Héctor Abad Faciolince is in Medellín (Colombia); Andrés Trapiello, at his home in Las Viñas, in the fields of Pago de San Clemente (Cáceres); Elvira Lindo and Laura Freixas, in Madrid. The four are newspaper authors and Babelia has brought them together by videoconference to talk about a genre that lives a time of splendor in Spanish literature. The confinement produced by the coronavirus epidemic has finished confirming that success.
QUESTION. Is confinement a propitious time for journaling?
HÉCTOR ABAD FACIOLINCE. It is a genre that seemed to be a minority, and suddenly many people are publishing newspapers in newspapers and on the Net. What I most like is this in 1816. In 1815 there was an eruption of the Tambora volcano, in Indonesia, and a year later next in the northern hemisphere it snowed in summer. People had to shut themselves up and Lord Byron joined other writers on Lake Geneva: from there comes the story of Frankenstein. Meanwhile, in Germany the bicycle is invented. You have to eat the horses because people are starving and a man invents a stick with two wheels. From situations like this, something good will have to be removed.
ELVIRA LINDO. Many people who did not write newspapers are writing them to certify what is happening, which is common to all. But what a writer does is translate the present and make it unique. I take notes and realize that they look like what is written out there, so I am interested in what non-professionals and cartoonists do. They offer different things.
ANDRÉS TRAPIELLO. The diaries are the writing of an exceptional time. If Anne Frank had not been confined, she probably never would have written. And if he had been saved, he may not have written again. A newspaper is like a fingerprint. They are all alike and they are all different.
LAURA FREIXAS. There is a subgenre that is the diary of a specific experience: war, prison, disease, conversion. What happens is that — unlike those other experiences, which are traumatic in themselves — nothing happens in a confinement. All the newspapers will now count more or less the same. I don’t think it is a time of special interest to write them, but it is to read them because time has stopped.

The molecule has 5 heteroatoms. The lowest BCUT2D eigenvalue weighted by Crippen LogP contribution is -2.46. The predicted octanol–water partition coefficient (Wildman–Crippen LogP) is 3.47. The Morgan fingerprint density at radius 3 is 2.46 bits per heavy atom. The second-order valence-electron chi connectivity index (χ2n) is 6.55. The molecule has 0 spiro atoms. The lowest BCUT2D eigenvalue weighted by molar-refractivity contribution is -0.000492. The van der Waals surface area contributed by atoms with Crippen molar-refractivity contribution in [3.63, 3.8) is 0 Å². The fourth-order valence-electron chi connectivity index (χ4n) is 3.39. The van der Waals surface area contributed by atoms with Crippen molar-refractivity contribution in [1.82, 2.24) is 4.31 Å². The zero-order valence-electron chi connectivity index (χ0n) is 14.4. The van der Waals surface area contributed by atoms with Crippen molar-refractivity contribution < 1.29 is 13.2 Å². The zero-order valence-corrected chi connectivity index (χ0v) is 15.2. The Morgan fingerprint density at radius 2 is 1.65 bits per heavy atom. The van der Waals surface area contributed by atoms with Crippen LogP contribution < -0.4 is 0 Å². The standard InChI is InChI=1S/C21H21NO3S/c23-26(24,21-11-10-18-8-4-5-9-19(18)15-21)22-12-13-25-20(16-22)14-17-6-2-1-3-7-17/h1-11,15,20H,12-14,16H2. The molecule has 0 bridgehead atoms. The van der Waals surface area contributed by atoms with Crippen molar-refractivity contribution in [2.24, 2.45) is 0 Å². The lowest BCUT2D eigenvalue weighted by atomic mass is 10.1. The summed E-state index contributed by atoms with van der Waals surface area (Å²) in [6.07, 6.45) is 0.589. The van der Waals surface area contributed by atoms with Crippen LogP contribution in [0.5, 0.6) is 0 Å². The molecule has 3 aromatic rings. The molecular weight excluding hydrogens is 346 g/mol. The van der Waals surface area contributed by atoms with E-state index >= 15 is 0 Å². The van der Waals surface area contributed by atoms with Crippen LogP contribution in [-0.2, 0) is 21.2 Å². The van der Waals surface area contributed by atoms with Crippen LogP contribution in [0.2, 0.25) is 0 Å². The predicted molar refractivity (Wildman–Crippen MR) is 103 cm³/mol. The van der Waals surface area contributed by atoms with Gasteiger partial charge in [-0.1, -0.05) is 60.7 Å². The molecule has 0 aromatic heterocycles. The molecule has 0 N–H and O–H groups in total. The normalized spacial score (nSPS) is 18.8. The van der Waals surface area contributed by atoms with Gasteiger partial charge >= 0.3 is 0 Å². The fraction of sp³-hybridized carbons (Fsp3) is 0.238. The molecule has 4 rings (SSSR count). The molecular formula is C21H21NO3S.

The locked up cat. Andrés Trapiello. Pre-Texts. Published 30 years ago, it is the first of 22 volumes of today’s great Spanish newspaper. It opened many doors to the gender of the self.
Q. How long should it take from the writing of a journal to the publication?
L. F. For me, a lot. I have systematically studied the subject of the newspaper in Spain – something relatively easy to do because the corpus is very small – and I have observed that the less time it takes to publish it, the less intimacy there is in it. The intimate journal in the most classical sense is posthumous or is published long after it is written.
P. Héctor Abad says in the prologue of his own that they are posthumous.
H. A. F. They were almost posthumous for me because I started them when I was 27 years old, when I had black hair, and I left them in 2006. A prudent time when I feel almost like someone else. But they are written in the present tense. It is the difference with an autobiography.
A. T. The criterion for judging a newspaper is naturalness. Having a long time is not going to make a book better. The newspapers are full of exceptions. There is Elias Canetti, who says that it will not open until a century has passed – as if it were a Fatima secret – and there is the one who says that he does not touch anything, but he does, of course, because it is compromising for his children or for his woman. What we have to judge is what we read. If it transmits an emotion, it is enough. I do not ask the reader to believe me, but to find for himself a truth. I rarely write full names. I replace them with an X or initials. When you say “I have met X, who is an intelligent person”, no one is taken for granted. But if you say “I have met X, who seems to me an idiot”, there are 20 people who apply to that X.
THE. Thinking about posterity seems to me of an unbearable vanity. In my case, the newspaper was joined by a chronicler’s will. It was the diary of a few months in which the lowest temperatures in New York occurred since there are records. I wrote it as a way to hold on to something. He didn’t want to talk about me, but about a time. Just like if I read the newspapers of Morla Lynch I am reading something about the history of my country [la Guerra Civil]. The newspaper is a way to save yourself in hostile weather.